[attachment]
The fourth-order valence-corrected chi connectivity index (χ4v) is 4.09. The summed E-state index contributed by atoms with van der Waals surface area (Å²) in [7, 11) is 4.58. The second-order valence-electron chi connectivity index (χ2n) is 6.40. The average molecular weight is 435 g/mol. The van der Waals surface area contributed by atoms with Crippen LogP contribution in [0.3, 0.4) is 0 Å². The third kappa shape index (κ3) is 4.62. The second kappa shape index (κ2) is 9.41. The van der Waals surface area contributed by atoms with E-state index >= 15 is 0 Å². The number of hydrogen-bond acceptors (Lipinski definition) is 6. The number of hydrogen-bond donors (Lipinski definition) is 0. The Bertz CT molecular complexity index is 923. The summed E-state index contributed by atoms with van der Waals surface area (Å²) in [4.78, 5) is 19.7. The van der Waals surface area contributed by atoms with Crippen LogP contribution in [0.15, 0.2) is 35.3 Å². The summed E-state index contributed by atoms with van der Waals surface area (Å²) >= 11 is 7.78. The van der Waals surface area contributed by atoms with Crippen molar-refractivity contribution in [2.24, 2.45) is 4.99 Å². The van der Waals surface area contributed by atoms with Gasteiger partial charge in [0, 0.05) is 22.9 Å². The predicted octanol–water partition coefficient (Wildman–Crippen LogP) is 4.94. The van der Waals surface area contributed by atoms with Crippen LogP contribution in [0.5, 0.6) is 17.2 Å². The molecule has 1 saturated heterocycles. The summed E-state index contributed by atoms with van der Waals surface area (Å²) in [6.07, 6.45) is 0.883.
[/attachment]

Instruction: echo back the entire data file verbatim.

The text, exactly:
The fourth-order valence-corrected chi connectivity index (χ4v) is 4.09. The summed E-state index contributed by atoms with van der Waals surface area (Å²) in [7, 11) is 4.58. The second-order valence-electron chi connectivity index (χ2n) is 6.40. The average molecular weight is 435 g/mol. The van der Waals surface area contributed by atoms with Crippen LogP contribution in [0.3, 0.4) is 0 Å². The third kappa shape index (κ3) is 4.62. The second kappa shape index (κ2) is 9.41. The van der Waals surface area contributed by atoms with E-state index >= 15 is 0 Å². The number of hydrogen-bond acceptors (Lipinski definition) is 6. The number of hydrogen-bond donors (Lipinski definition) is 0. The Bertz CT molecular complexity index is 923. The summed E-state index contributed by atoms with van der Waals surface area (Å²) in [4.78, 5) is 19.7. The van der Waals surface area contributed by atoms with Crippen LogP contribution in [0.15, 0.2) is 35.3 Å². The summed E-state index contributed by atoms with van der Waals surface area (Å²) >= 11 is 7.78. The van der Waals surface area contributed by atoms with Crippen molar-refractivity contribution in [2.24, 2.45) is 4.99 Å². The van der Waals surface area contributed by atoms with Gasteiger partial charge in [0, 0.05) is 22.9 Å². The predicted octanol–water partition coefficient (Wildman–Crippen LogP) is 4.94. The van der Waals surface area contributed by atoms with Crippen LogP contribution in [0.5, 0.6) is 17.2 Å². The molecule has 1 saturated heterocycles. The summed E-state index contributed by atoms with van der Waals surface area (Å²) in [6.07, 6.45) is 0.883.